Jim remembered how seamless the transition was. “One night, while we were performing for a college in Ohio, I got a phone call from Bobby saying he couldn’t make the show, so we had to use Gary. Gary came out, and we did the first half of our performance. We were getting the same response as usual, and it was a big success. During intermission, when we were backstage in the dressing room, Bobby walked in. He had used a pay phone around the corner to call and say he couldn’t make it so we would get Gary onstage. Bobby told us that Gary was going to be fine and we didn’t have anything to worry about. The audience had accepted Gary. Bobby could go home and be with his wife and children.” (13)

As good as they were in the studio, they really shined in their live performances. They recorded a live album in 1963 at Iona College and Capitol decided it was time for another one. They came across Goin' Out of My Head, which had been written by Teddy Randazzo in 1963 for Little Anthony and the Imperials. It was combined with Can’t Take My Eyes Off You, written by Bob Crewe and Bob Gaudio. Credit the musical genius of Jim Pike. “ We were rehearsing both songs when Jim mentioned that they were both in the same key. Why not combine them in a medley?” Gary Pike mentioned in a phone interview. Since the next scheduled LP was live, they added the medley to a list of songs for the next tour. “The album also included a mash-up of two Bossa Nova-styled songs, Quiet Nights and Meditation,” Gary added.

The performance before a Penn State audience of the medley of Goin’ Out of My Head/Can’t Take My Eyes Off You was chosen as their next single. It was the first time that two songs were combined with one another as an integrated medley, where one was sung with a lead-in to the second and then back to the first again. It became an instant hit for The Lettermen. The song landed at #7 and was Grammy-nominated ultimately losing to Mrs. Robinson by Simon & Garfunkel.

The Lettermen on tour included a backup group of musicians accompanying them on piano, bass, drums and guitar. For this particular LP, the song was sweetened in the studio with a brass and string section. This somewhat followed the path the way a Lettermen song developed. “The basic track was recorded in Los Angeles with members of the Wrecking Crew. One member of the Crew that was present for most if not all of our early albums was Glen Campbell,” remembered Gary Pike. “In fact, there were times he added a vocal to the mix. Glen was the fourth voice on a song titled The Seventh Dawn Theme. Once the basic rhythm track was set, the group sang their vocals. The third step added the remainder of the instrumentation.”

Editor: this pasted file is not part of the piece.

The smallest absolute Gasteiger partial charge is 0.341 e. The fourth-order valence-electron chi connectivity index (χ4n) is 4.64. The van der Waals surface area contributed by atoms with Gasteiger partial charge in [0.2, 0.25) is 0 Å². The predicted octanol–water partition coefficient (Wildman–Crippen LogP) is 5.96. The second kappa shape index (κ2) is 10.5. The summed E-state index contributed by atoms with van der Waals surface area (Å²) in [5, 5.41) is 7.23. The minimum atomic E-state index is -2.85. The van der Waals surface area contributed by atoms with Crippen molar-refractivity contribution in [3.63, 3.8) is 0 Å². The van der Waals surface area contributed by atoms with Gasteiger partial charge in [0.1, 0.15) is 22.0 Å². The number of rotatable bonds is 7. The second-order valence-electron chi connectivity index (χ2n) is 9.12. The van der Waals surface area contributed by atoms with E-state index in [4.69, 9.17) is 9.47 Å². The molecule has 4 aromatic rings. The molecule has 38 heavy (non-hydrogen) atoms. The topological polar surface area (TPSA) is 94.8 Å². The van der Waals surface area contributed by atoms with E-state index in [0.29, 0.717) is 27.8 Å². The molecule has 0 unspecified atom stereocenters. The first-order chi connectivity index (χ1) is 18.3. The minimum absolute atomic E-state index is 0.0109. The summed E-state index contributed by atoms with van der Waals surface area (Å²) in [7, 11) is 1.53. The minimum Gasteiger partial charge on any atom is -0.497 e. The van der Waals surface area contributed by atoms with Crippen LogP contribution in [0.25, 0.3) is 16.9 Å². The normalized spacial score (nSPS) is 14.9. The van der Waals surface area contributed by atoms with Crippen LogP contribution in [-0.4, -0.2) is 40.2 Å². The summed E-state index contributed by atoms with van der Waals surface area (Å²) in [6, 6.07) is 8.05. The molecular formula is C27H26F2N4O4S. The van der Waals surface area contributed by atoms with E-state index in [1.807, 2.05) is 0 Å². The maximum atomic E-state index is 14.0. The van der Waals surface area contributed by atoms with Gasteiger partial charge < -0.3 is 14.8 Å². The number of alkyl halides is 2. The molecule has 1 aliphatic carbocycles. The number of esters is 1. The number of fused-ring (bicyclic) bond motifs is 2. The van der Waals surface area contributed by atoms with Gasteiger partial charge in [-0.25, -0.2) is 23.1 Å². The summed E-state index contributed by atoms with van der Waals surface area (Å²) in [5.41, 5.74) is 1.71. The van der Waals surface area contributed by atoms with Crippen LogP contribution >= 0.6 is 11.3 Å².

Though it was Bob who sang on the hit performance, it was Gary that sang the medley on the promotional tours. “ I was the one who reaped all of the accolades about the success of the song,” laughed Gary. The Lettermen appeared on TV shows including performances on The Tonight Show, The Mike Douglas Show (co-hosting an entire week), Red Skelton and Dinah Shore Shows as well.

Donny Pike joined Tony and Gary at the Mill Run Theater in 1976.

Photo courtesy Alamy Images.

Jim Pike eventually developed voice problems in 1969 and was replaced by Doug Curran. A few years later Jim returned to the group and the voice problems eventually joined him. Donny Pike, who had worked for the group as their sound technician, replaced Jim. In 1976, Jim sold his share of the group name to Tony. Gary left the group in February of 1981, Donny followed in December. The Lettermen, with many different singers over the years still perform. The lineup today with Tony Butala includes Donovan Tea and Bobby Boynton.

Jim and Gary Pike still sing with former King Family member Rick de Azevedo in their vocal group named Reunion.

Bob Engemann died on January 20, 2013 in Provo, Utah, of complications from his December 13, 2012 heart bypass surgery.

The Lettermen sing Goin' Out Of My Head/Can't Take My Eyes Off You and Never My Love on

The Red Skelton Show on October 8, 1968.

Donny, Tony and Gary demonstrate the components of When I Fall In Love and how a song develops.

My thanks to Gary Pike for his time and help with this article.

1) Pike, Jim; E. L. Scott. My Lettermen Years: The Journey To Hell and Back! Page 12 Kindle Edition.

2) Pike, Jim. Page 20.

3) McKinley, Francis D., 2004 Link

4) Pike, Jim. Page 23.

5) Pike, Gary, The Breeze, Artist Profile — The Lettermen, March 31, 2006, Link.

6) Pike, Jim. Page 26.

7) Shea, Scott, Liner Notes from the 1991 CD The Lettermen Capitol Collectors Series.

8) Whitburn, Joel, Top Pop Singles 1955-2002, Page 407.

9) Pike, Jim. Page 30

10) Whitburn, Joel, Top Pop Albums 1955-2001, Pages 493-494.

11) Music Weird interviews Gary Pike of the Lettermen, February 5, 2014. Link.

12) Kotal, Kent, Forgotten Hits Blog Spot, September 9, 2009. Link.

13) Pike, Jim. Pages 39-40.

This early 60s publicity photo is courtesy of Capitol Records.

© 2017 Jerry Reuss

Copyright  2009